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Chapter XVIII--Heart Affairs
 About that time things began to stir for Christmas. Packages came in at all hours, and it was understood that they weren’t even to be felt, and that only the person to whom they were addressed could open them. The weather man was evidently in a good humour, for he predicted “dry, fair weather with light south winds,” and, of course, almost the greatest blizzard that New York had ever known appeared to make the landscape match those snow-scene Christmas-cards with shiny silver on them that drops off. And we had a splendid time. The shops were simply gorgeous with their red and green decorations, and people carried packages, looked tired, but smiled. It was the greatest fun in the world to go out on Saturday mornings and scrunch through the snow to the subway, and then delve into the crowds, who laughed and pushed and hurried with such good nature. Amy and I could hardly wait for school to close. And in school notes simply flew, all of them containing confidences about the furs the writer hoped to get, or the ostrich-feather fan she knew she was going to get, having seen the long package on the hall table.
Aunt Penelope told us to make notes of what we wanted, and it was what we did the Saturday afternoon I met Mr. Apthorpe. Evelyn, who had not been awfully well since she had that bad cold, sat in the living-room with Amy and me, and we were enjoying being together.
“I am going to ask for a Russian sable coat,” said Amy, who was sucking the point of her pencil and looking down at the pad she held, “because I think it is a duty to look for the best. Some poet--I’ve forgotten who--said: ‘Hitch your waggon to a star.’?”
Evelyn said that one would be a falling star.
“But perhaps you could persuade father that I need one,” Amy went on. “You have a tactful way and seem to be very chummy with him lately.”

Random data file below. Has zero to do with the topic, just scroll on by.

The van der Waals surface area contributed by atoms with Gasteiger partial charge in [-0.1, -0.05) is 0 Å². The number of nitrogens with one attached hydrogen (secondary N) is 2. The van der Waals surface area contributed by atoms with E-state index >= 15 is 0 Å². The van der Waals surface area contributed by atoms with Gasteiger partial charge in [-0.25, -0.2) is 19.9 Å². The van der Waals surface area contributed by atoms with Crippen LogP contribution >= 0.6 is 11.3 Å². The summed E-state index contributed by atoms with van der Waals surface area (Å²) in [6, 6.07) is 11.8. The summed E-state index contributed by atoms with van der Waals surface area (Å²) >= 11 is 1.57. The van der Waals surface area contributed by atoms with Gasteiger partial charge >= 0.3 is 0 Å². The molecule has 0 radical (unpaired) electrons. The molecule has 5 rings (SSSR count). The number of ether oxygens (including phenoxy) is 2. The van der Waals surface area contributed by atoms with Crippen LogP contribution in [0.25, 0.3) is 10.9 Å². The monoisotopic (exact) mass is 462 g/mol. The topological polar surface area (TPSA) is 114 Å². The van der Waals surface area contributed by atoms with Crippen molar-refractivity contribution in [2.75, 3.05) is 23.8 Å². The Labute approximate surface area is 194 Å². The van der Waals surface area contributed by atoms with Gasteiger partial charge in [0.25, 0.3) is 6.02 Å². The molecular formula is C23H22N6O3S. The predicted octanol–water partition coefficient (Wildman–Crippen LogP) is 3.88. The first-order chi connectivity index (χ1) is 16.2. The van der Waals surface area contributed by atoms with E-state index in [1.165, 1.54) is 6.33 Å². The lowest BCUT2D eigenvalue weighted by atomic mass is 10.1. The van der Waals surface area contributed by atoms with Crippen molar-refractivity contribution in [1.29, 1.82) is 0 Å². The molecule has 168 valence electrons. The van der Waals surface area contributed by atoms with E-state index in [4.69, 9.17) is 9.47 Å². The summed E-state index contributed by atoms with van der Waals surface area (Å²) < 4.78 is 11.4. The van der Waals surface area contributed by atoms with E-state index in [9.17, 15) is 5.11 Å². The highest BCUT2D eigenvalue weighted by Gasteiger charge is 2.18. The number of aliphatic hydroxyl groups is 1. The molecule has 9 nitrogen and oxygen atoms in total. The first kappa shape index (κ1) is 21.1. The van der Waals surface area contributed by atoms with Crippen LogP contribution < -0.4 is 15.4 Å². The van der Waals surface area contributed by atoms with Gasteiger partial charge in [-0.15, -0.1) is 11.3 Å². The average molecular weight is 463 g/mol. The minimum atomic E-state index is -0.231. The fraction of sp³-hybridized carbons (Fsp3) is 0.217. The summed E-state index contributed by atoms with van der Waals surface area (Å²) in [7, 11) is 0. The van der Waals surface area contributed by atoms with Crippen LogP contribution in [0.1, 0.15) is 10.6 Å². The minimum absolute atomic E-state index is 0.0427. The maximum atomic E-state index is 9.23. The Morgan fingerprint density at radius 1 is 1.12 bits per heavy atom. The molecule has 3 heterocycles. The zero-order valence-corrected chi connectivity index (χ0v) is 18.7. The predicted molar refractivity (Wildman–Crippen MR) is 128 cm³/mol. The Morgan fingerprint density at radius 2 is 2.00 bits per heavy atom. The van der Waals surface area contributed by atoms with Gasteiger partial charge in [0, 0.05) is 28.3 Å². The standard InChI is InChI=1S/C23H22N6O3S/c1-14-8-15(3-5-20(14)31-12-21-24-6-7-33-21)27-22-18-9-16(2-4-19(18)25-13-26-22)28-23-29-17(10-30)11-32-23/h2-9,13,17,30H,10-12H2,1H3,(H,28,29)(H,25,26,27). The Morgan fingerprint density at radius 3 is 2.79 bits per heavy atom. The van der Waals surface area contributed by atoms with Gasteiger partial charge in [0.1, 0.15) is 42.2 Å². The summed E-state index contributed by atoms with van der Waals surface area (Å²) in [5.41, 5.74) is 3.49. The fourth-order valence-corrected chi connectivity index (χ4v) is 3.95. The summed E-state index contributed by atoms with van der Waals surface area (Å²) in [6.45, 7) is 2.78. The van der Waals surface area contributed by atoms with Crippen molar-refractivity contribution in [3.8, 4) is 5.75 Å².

“Oh, Baby!” said Evelyn (Baby is the family pet name for Amy), “you should be ashamed of yourself! Why don’t you give father a Christmas present of not asking for the impossible and not whining for what he can’t give you?”
Amy’s face was a study in amazement. “But you----” she said.
“Have reformed,” said Evelyn, and then she went back to her lists. She was working hard, figuring out how little she dared give people who had entertained her. Amy looked at her, then she scribbled a note and passed it to me, pretending it was a list of girls in our school that we were going to ask to tea during the holidays.
“She is mourning for Herbert,” she had written. I nodded and felt ever so sorry for Evelyn. She had been very kind and unnatural for ever so long, and it was plain that something had made a big dent in her feelings. She was ashamed of the way she had let sharpness grow on her, you could see that, and I think she was going through a lot in realizing how unpleasant she had often been, and trying not to be so any more. In a way, any reform is an operation, for you yourself cut out something that was wrong and didn’t belong in you, and even a skilled surgeon hurts you when he cuts off anything that shouldn’t grow on you. I know, for I had a wart removed. My simile is somewhat mixed, but I still shine most brilliantly in athletics. I became right forward and captain of our basket-ball team after one game, but that is beside the point.
After we had written our lists and had had tea and discussed where the tree should be set, I said I wanted to go walking, and asked if anyone else did, and, after they refused, I started out. It was lots of fun to walk, because a little thaw had made a sheet of ice over everything, and going was a difficult matter. You had to slide on every little incline, and I stood in our apartment-house door for quite a while watching those who strolled and--slipped. They would mince along and then--zip! They’d go for perhaps five feet and end up by doing a bunny-hug to a tree that stands by the alleyway gate. And as I stepped forth, I, too, slid and--into Mr. Herbert Apthorpe. He tried to steady me, almost lost his balance, and then we laughed.